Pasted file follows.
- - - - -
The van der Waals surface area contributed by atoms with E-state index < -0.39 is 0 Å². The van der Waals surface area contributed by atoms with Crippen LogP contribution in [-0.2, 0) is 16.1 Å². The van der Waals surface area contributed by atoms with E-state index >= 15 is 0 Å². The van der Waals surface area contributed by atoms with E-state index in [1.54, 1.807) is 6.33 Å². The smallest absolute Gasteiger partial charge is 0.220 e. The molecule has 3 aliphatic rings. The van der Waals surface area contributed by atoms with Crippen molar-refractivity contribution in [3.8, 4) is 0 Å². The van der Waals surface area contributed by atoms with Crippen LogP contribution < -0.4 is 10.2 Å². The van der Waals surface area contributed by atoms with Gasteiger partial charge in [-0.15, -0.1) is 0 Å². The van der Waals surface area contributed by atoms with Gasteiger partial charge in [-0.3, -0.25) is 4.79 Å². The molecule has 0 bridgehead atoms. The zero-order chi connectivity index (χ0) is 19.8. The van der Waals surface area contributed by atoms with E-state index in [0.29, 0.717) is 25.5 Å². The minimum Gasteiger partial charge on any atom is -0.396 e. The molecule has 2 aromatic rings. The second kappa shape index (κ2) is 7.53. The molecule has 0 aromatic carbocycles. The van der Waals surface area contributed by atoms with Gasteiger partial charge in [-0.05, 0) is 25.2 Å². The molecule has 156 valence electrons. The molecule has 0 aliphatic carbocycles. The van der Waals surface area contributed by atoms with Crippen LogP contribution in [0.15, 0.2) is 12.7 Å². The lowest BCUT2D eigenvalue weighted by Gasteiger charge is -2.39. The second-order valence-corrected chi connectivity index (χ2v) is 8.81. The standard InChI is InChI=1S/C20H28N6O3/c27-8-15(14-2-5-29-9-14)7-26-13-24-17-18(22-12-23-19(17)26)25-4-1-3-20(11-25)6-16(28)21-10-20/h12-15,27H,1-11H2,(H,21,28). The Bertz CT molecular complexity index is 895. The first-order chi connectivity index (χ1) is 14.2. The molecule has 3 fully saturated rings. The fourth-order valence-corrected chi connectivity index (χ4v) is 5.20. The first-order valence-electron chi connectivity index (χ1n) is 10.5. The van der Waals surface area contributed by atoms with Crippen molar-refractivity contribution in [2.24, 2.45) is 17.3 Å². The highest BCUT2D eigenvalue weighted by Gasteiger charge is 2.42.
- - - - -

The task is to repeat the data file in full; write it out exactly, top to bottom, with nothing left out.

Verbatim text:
The van der Waals surface area contributed by atoms with E-state index < -0.39 is 0 Å². The van der Waals surface area contributed by atoms with Crippen LogP contribution in [-0.2, 0) is 16.1 Å². The van der Waals surface area contributed by atoms with E-state index >= 15 is 0 Å². The van der Waals surface area contributed by atoms with E-state index in [1.54, 1.807) is 6.33 Å². The smallest absolute Gasteiger partial charge is 0.220 e. The molecule has 3 aliphatic rings. The van der Waals surface area contributed by atoms with Crippen molar-refractivity contribution in [3.8, 4) is 0 Å². The van der Waals surface area contributed by atoms with Crippen LogP contribution < -0.4 is 10.2 Å². The van der Waals surface area contributed by atoms with Gasteiger partial charge in [-0.15, -0.1) is 0 Å². The van der Waals surface area contributed by atoms with Gasteiger partial charge in [-0.3, -0.25) is 4.79 Å². The molecule has 0 bridgehead atoms. The zero-order chi connectivity index (χ0) is 19.8. The van der Waals surface area contributed by atoms with E-state index in [0.29, 0.717) is 25.5 Å². The minimum Gasteiger partial charge on any atom is -0.396 e. The molecule has 2 aromatic rings. The second kappa shape index (κ2) is 7.53. The molecule has 0 aromatic carbocycles. The van der Waals surface area contributed by atoms with Gasteiger partial charge in [-0.05, 0) is 25.2 Å². The molecule has 156 valence electrons. The molecule has 0 aliphatic carbocycles. The van der Waals surface area contributed by atoms with Crippen LogP contribution in [0.15, 0.2) is 12.7 Å². The lowest BCUT2D eigenvalue weighted by Gasteiger charge is -2.39. The second-order valence-corrected chi connectivity index (χ2v) is 8.81. The standard InChI is InChI=1S/C20H28N6O3/c27-8-15(14-2-5-29-9-14)7-26-13-24-17-18(22-12-23-19(17)26)25-4-1-3-20(11-25)6-16(28)21-10-20/h12-15,27H,1-11H2,(H,21,28). The Bertz CT molecular complexity index is 895. The first-order chi connectivity index (χ1) is 14.2. The molecule has 3 fully saturated rings. The fourth-order valence-corrected chi connectivity index (χ4v) is 5.20. The first-order valence-electron chi connectivity index (χ1n) is 10.5. The van der Waals surface area contributed by atoms with Crippen molar-refractivity contribution in [2.24, 2.45) is 17.3 Å². The highest BCUT2D eigenvalue weighted by Gasteiger charge is 2.42.